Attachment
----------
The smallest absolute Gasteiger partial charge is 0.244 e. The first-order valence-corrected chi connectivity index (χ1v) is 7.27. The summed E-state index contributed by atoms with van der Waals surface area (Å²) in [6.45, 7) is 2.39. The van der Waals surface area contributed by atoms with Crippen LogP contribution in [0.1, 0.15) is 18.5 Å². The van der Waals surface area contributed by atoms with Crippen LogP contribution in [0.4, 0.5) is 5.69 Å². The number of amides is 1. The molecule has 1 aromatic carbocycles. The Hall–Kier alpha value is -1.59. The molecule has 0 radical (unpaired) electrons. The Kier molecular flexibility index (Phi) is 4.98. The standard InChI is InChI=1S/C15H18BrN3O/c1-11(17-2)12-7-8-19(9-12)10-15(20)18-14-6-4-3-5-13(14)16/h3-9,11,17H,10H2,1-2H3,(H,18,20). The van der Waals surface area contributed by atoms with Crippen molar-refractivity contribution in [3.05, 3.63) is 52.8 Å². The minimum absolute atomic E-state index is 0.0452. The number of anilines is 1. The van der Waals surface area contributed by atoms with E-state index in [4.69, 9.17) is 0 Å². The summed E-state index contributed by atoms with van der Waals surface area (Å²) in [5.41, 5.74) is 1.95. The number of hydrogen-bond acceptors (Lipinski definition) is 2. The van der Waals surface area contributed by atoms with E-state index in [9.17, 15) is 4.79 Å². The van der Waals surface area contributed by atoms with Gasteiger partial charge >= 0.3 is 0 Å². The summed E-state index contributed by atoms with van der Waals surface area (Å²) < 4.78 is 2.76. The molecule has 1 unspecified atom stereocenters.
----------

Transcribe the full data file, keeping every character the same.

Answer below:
The smallest absolute Gasteiger partial charge is 0.244 e. The first-order valence-corrected chi connectivity index (χ1v) is 7.27. The summed E-state index contributed by atoms with van der Waals surface area (Å²) in [6.45, 7) is 2.39. The van der Waals surface area contributed by atoms with Crippen LogP contribution in [0.1, 0.15) is 18.5 Å². The van der Waals surface area contributed by atoms with Crippen LogP contribution in [0.4, 0.5) is 5.69 Å². The number of amides is 1. The molecule has 1 aromatic carbocycles. The Hall–Kier alpha value is -1.59. The molecule has 0 radical (unpaired) electrons. The Kier molecular flexibility index (Phi) is 4.98. The standard InChI is InChI=1S/C15H18BrN3O/c1-11(17-2)12-7-8-19(9-12)10-15(20)18-14-6-4-3-5-13(14)16/h3-9,11,17H,10H2,1-2H3,(H,18,20). The van der Waals surface area contributed by atoms with Crippen molar-refractivity contribution in [3.05, 3.63) is 52.8 Å². The minimum absolute atomic E-state index is 0.0452. The number of anilines is 1. The van der Waals surface area contributed by atoms with E-state index in [4.69, 9.17) is 0 Å². The summed E-state index contributed by atoms with van der Waals surface area (Å²) in [5.41, 5.74) is 1.95. The number of hydrogen-bond acceptors (Lipinski definition) is 2. The van der Waals surface area contributed by atoms with E-state index in [9.17, 15) is 4.79 Å². The van der Waals surface area contributed by atoms with Gasteiger partial charge >= 0.3 is 0 Å². The summed E-state index contributed by atoms with van der Waals surface area (Å²) < 4.78 is 2.76. The molecule has 1 unspecified atom stereocenters.